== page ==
This innate response, deeply embedded in our neural circuitry, influences how we perceive and interact with the world around us. While this might have served evolutionary purposes by helping our ancestors quickly identify allies and threats, it also shapes how we respond to people in our modern, interconnected societies, particularly in diverse settings like the workplace.

Survival Mode

Far reaching consequences

Findings published in Social Cognitive and Affective Neuroscience reveal how our brains might react differently to feedback depending on the group affiliation of the observer.

In this study, results showed that the presence of an outgroup observer could reduce neural reactions crucial for learning from feedback, specifically affecting the feedback-related negativity response in the brain. Conversely, the presence of an ingroup member triggered typical neural feedback responses, which are essential for learning and behavioral adjustments.  This suggests that the brain’s mechanism for processing feedback is less active when dealing with perceived outgroup members, potentially inhibiting learning and adaptation.

In workplaces where diverse groups must work together, ignoring feedback from outgroup members — whether due to unconscious bias or explicit social categorisations — can hinder organisational resilience (effectiveness and growth). This points to a crucial area for leaders and managers to address: fostering an inclusive culture where feedback from all members is equally valued and considered.

The consequences of outgroup bias in the boardroom can be far-reaching. By favouring certain voices over others based on group affiliation, decision-makers may miss out on valuable insights and alternative perspectives that could lead to better outcomes. Moreover, outgroup bias can erode trust and cohesion within the leadership team, creating divisions and hindering collaboration.

“One of the most fundamental challenges organizations face is how to manage the interpersonal threats inherent in employees admitting ignorance or uncertainty, voicing concerns and opinions, or simply being different. These threats are subtle but powerful, and they inhibit organizational learning. For people to feel comfortable speaking up with ideas or questions — an essential aspect of organizational learning — without fear of ridicule or punishment, managers must work to create a climate of psychological safety” (Edmondson & Lei, 2014, p. 39).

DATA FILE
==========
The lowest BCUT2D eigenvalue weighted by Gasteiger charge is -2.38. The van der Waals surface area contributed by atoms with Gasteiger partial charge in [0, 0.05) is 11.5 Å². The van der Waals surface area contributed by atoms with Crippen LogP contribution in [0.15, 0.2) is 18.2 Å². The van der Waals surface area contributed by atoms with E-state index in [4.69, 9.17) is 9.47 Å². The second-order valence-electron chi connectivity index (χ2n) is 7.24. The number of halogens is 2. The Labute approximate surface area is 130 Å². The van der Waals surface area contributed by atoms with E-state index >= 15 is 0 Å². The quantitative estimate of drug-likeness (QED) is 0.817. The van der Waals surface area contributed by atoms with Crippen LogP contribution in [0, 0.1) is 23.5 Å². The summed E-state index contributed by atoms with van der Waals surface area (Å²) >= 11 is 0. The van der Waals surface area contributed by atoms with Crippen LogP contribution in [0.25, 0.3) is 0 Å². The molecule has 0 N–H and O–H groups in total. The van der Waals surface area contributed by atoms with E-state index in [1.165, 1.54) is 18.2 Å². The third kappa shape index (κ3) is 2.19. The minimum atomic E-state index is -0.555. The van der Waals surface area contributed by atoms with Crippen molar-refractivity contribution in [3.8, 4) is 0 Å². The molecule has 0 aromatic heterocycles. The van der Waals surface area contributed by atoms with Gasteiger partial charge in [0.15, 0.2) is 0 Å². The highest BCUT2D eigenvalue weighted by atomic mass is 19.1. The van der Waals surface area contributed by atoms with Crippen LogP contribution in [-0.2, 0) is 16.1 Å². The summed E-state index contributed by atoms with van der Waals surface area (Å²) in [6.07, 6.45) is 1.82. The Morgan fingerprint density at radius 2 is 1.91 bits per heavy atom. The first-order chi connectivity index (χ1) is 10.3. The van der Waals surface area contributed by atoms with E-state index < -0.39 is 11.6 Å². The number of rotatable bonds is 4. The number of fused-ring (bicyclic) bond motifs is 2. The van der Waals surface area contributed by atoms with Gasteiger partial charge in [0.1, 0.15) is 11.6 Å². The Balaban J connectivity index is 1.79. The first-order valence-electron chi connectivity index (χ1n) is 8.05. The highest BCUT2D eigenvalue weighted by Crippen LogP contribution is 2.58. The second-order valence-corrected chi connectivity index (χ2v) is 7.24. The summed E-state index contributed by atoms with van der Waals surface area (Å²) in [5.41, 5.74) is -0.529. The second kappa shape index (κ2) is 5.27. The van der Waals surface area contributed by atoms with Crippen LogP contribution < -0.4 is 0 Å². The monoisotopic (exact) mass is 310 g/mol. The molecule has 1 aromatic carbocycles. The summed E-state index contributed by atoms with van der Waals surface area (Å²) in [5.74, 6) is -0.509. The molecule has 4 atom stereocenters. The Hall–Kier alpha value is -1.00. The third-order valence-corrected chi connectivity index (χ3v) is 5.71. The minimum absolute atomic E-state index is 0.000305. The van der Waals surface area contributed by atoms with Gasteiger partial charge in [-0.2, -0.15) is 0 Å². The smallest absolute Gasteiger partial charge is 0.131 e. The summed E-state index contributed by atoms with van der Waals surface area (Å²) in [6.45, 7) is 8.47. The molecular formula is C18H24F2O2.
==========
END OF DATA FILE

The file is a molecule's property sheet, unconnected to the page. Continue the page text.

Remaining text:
Migitating outgroup bias

  1. Promote Diversity and Inclusion Initiatives: Implementing diversity and inclusion programs can help foster a culture where individuals from different groups feel valued and included. Research by Katherine W. Phillips, Paul Calello Professor of Leadership and Ethics at Columbia Business School, emphasises the benefits of diversity in decision-making processes, leading to more innovative and effective outcomes (Phillips, 2014).

  2. Provide Bias Awareness Training: Offering training sessions that raise awareness about unconscious biases can help employees recognize and address their own biases. Studies, such as those conducted by Banaji and Greenwald (2013), highlight the effectiveness of bias awareness training in reducing prejudicial attitudes and behaviors.

  3. Encourage Cross-Group Collaboration: Facilitating opportunities for intergroup interactions and collaborations can help break down stereotypes and foster positive relationships among team members. Research by Pettigrew and Tropp (2006) demonstrates the positive effects of intergroup contact in reducing prejudice and promoting social cohesion.